The New York Times Business section takes a deep dive into Sears’ recent woes under the leadership of hedge fund titan Eddie Lampert. He took control of the firm in 2005, after coordinating a merger between it and Kmart, and has since presided over the loss of $26 billion in market value and the elimination of 176,000 jobs.
The failures of Sears are numerous:
- The company first faltered in the 1990s under pressure from new, hyper-efficient, big-box stores.
- Lampert implemented an organizational structure in which different business lines like men’s wear and home furnishings would compete with each other over performance. The set up has worked in asset management, but it led to crippling infighting among staff.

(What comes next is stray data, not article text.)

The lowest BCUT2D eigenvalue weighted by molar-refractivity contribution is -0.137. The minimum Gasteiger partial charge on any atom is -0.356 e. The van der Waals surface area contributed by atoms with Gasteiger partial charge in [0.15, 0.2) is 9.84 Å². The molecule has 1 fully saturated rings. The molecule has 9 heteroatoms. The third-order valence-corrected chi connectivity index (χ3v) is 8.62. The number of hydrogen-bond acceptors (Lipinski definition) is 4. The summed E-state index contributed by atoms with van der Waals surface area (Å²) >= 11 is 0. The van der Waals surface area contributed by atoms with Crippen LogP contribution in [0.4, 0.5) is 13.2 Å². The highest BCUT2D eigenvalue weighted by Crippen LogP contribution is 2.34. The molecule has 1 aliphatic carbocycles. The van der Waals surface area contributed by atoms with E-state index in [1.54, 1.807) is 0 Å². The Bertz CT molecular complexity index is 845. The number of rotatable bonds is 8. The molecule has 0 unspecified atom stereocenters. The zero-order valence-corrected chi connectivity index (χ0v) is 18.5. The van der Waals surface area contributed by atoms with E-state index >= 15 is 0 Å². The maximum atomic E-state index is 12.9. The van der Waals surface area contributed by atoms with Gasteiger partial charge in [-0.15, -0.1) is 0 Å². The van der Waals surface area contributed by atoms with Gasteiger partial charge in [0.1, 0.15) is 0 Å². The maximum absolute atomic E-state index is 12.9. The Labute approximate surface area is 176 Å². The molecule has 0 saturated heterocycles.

- Sears overspent on buying back its stock to boost its share price, while pouring money into a failed loyalty program aimed at getting shoppers to spend more online. This led to underinvestment in its core business of brick-and-mortar sales.
America’s most innovative retailer: Sears’ decline is a…